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Chapter 6. SCI in Action

Table of Contents
Event handling in SCI
The Parser
Views and animation in SCI

Event handling in SCI

By Lars Skovlund

Version 1.0, 12. July 1999

This article will deal with the event manager in SCI. Like several other key parts of the interpreter, this one actively communicates with the SCI application. It directly writes to objects of the Event class, but more on that later.

The different input devices are polled differently:

Some parts of the event mechanism (in particular, keyboard management) are very PC specific, and a conversion will no doubt have to take place on other platforms.

Event types and modifiers

There are three types of events, distinguished by their "type" property. The possible values are listed below; they are laid out as a bitfield to allow for selective event retrieval, see later.

0x00 - Null event
0x01 - Mouse button event
0x02 - Mouse button release event
0x04 - Keyboard event
0x40 - Movement (joystick) event

This type is returned to the SCI event managers by the input device drivers along with a "message" and a set of "modifiers". This is the basic event structure, although some event types contain extra information. The latter field is a direct copy of the BIOS shift flags, laid out as follows:

bit 7 - Insert active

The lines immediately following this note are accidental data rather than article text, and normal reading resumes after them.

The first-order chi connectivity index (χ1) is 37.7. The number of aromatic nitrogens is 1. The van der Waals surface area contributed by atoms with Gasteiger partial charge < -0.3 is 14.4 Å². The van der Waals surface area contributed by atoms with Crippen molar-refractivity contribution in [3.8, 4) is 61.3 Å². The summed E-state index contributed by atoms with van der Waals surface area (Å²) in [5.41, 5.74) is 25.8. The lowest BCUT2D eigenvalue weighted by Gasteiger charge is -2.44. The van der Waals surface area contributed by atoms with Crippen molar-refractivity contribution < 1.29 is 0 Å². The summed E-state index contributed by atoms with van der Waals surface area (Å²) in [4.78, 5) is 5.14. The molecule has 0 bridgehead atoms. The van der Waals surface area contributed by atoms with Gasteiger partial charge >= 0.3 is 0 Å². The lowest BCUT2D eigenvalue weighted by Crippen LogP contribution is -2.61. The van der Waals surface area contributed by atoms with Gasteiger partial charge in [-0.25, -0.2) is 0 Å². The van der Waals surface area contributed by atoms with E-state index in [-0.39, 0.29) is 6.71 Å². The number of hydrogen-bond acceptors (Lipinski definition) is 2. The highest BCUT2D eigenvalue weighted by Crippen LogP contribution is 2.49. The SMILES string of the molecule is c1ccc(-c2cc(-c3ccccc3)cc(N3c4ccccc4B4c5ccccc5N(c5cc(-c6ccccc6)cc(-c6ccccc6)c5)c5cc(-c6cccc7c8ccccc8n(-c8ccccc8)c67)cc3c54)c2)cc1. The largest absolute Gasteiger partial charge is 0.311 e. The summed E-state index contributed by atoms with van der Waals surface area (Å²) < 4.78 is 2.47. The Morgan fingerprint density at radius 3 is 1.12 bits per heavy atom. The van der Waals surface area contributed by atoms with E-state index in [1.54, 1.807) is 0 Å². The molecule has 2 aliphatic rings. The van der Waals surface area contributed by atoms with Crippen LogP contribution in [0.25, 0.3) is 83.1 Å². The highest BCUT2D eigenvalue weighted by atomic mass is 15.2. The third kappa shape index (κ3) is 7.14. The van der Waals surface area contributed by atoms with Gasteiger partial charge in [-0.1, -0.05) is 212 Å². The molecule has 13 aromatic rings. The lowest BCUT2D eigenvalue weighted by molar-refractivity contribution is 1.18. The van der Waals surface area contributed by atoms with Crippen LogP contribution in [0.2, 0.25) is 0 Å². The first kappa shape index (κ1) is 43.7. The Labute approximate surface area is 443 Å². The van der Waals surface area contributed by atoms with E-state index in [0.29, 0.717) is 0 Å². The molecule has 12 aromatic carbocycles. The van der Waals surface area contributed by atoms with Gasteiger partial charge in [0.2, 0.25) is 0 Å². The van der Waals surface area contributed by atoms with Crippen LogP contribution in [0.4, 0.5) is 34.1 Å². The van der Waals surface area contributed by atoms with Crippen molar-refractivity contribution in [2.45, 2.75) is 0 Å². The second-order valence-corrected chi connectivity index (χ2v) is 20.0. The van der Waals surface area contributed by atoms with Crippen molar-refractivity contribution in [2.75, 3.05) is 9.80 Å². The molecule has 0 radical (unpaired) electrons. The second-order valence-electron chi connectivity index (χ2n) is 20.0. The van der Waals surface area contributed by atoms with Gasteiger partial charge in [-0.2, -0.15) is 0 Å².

bit 6 - Caps lock active
bit 5 - Num lock active
bit 4 - Scroll lock active
bit 3 - Alt key pressed
bit 2 - Ctrl key pressed
bit 1 - Left shift key pressed
bit 0 - Right shift key pressed<

It is obvious, then, that these keys by themselves don't generate any keyboard events. They can, however, be combined with other keys or mouse clicks to produce "shift-click" events, for instance.

The null events

These are generated when a script wants to see an event, but there isn't one to give. The current tick count and mouse position. The tick count, as explained in another document, is the time passed since the interpreter started, measured in 1/60ths of a second. It doesn't seem to be copied into the event object, however.

The mouse events

The mouse position is returned in extra fields in the event record.

If the middle or right button is pressed, this is reflected by the modifiers, in addition to the mouse event. The middle button is translated to the Ctrl key (i.e. set modifiers bit 2), the right button "holds down" both shift keys (setting bits 1 and 0). Every SCI interpreter (at least from 0.000.572 and up) does this, but to my knowledge it is used only in QfG2, where either a shift-click or a right-click is equivalent to typing "look ...".

The keyboard event

The keyboard driver also generates events. When a key is pressed, a keyboard event is generated, with the message field set to the scan code of the pressed key. It should be simple enough, right? Not quite so. The script may want to know if a direction key was pressed, and if so, which. It may call the KMapKeyToDir kernel function for this. KMapKeyToDir takes a keyboard event as input and converts it to a movement event, which is described next.

The movement event

The movement event is only generated by the joystick driver. However, on request, the keyboard driver can convert keyboard events into movement events as described above. The message field is just a direction code, mapped as follows:


8 1 2
7 Center 3
6 5 4

That is, the direction code starts at straight up (code 1), increasing with clockwise movement.


[1] The default FreeSCI event mechanism uses libgii, which is completely event-based.

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